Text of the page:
E-mobility at the Stuttgart-Untertürkheim plant: how Mercedes employees will go – Economics


Untertürkheim: Mercedes invests in production. Photo: Mercedes-Benz AG


Mercedes is doubling production of electric drive units at its Stuttgart-Untertürkheim plant. How a massive expansion affects workers’ hours and earnings.

Mercedes invested in the factory Unterturkheim area massive electromobility. The investment is also due to the fact that the group has previously agreed on working hours and qualification measures with the labor council. What does this mean for Mercedes employees? The most important questions and answers at a glance.

What is changing for Untertürkheim workers in production? The group and works council informed workers on Monday of the doubling of production in the field of electric drive units. Many employees were surprised at how much the works council accommodated the company: “During the meeting, I showed them a blank piece of paper,” says Michael Häberle, head of the works council at the Untertürkheim facility. Häberle’s gesture was to make it clear that there were no concessions. “The workforce has nothing to give for it.”

What about working hours and shifts specifically? Mercedes wants to make the production of new electric drives as efficient as possible. Therefore, the group reached an agreement with the works council that workers in this area will have Saturday work. “We have defined Saturdays as mandatory Saturdays,” says Frank Deiß, head of the Mercedes-Benz plant in Untertürkheim. More precisely, we are talking about 19 Saturdays a year. Mercedes is testing the following model: There is no individual commitment to a certain number of Saturday shifts – the collective must reach the required number. In the group, individual employees can work more on Saturdays, others – less often and agree on this among themselves.

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Has the payment changed? The collective agreement of the metal and electrical industry, which IG Metall negotiated with the employers, applies to the core workforce at the Untertürkheim plant. This collective agreement also applies to workers who produce electric drives. This includes, for example, bonuses for working on Saturdays or night shifts.

What are the qualifications of the staff? The Untertürkheim plant is running an extensive employee qualification and retraining program as part of the transition from internal combustion engines to electric drives. “This is necessary because it makes a difference whether I’m installing the engine or the gearbox,” says Deiß.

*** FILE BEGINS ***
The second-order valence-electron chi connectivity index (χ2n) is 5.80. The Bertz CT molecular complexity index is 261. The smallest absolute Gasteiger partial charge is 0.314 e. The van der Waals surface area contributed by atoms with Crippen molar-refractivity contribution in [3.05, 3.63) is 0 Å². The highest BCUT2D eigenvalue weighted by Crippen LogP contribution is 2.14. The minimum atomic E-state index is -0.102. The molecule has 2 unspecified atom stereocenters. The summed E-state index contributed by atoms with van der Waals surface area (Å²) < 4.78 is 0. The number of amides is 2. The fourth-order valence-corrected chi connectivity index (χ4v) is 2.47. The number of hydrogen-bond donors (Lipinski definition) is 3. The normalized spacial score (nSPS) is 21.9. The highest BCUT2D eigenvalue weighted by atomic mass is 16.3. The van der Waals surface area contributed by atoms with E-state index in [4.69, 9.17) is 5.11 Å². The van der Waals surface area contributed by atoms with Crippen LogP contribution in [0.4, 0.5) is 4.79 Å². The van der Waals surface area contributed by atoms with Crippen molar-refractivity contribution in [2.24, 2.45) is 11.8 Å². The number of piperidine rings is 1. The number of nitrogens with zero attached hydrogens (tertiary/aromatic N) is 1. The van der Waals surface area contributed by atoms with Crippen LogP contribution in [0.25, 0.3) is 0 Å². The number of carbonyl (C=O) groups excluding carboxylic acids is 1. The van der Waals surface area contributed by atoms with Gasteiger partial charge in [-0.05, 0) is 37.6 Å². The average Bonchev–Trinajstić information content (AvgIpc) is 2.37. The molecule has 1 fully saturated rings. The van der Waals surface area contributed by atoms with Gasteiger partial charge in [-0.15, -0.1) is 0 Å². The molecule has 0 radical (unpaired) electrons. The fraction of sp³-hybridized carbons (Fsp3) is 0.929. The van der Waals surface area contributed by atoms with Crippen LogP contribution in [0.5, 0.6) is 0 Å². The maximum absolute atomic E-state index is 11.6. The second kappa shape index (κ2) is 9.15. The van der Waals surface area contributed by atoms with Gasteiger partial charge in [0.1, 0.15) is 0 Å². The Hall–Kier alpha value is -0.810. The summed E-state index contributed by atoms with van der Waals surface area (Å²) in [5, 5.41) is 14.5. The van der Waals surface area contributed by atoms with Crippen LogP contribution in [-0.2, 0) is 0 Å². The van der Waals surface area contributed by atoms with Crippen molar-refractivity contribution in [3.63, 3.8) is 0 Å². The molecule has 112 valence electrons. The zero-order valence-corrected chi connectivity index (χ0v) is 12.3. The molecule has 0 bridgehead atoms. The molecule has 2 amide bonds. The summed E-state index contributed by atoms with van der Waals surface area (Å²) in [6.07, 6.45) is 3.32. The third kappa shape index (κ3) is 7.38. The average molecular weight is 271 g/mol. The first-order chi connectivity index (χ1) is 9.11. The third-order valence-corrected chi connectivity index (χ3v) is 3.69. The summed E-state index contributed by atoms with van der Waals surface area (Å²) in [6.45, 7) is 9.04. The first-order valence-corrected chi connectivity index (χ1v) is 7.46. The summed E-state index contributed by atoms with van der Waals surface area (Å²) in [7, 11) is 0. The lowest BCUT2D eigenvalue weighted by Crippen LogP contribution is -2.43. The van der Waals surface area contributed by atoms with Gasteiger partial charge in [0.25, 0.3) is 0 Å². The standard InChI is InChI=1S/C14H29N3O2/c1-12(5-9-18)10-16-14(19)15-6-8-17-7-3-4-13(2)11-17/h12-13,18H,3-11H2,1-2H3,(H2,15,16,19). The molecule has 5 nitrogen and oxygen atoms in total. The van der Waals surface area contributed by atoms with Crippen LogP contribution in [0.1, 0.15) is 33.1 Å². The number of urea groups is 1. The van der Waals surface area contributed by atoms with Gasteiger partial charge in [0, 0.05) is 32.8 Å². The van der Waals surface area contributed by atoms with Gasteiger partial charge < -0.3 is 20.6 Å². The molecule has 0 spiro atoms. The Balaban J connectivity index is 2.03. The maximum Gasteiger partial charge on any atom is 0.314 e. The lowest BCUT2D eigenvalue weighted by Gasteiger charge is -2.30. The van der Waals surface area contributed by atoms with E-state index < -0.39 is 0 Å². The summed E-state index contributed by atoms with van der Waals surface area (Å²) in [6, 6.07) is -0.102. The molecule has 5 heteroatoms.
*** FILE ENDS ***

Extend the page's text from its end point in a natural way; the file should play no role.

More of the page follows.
What are the factory workers preparing for? Mercedes employees are already working at the company that produces the new systems for Untertürkheim. There they are ready for change. In the next step, so-called start-up factories are being built in Untertürkheim, which simulate the production process before the actual start. “The employees here go through the procedures step by step and are qualified,” says Häberle.

When exactly does new production start? The new assembly lines at the Untertürkheim factory premises and the Bad Cannstadt factory will start next year. In the future, the Untertürkheim and Hedelfingen and Esslingen-Mettingen plant sections will manufacture and supply power unit parts. Production is planned to increase from 2024. According to factory manager Deiß, full production capacity should be reached in three to four years: one million gears per year.

What is the current capacity utilization of the Untertiurkheim plant? Deiß says the factory in Untertürkheim is changing at a “dramatic speed” to accommodate more e. mobility. “But the internal combustion engine isn’t dead yet, it will ensure that we are well utilized in the factory for some time to come.” This benefits the workforce on site, Häberle says. Currently, the transition to electric drives and the production of internal combustion engines are taking place in parallel. “We have a broad base and we work like never before.

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Will the shift to electromobility also result in job losses? Around 16,000 employees currently produce engines, batteries, axles, transmissions and components at the Untertürkheim plant. A large part of the group’s research and development, which employs around 3,000 people, is also located on the site, which includes a test track…

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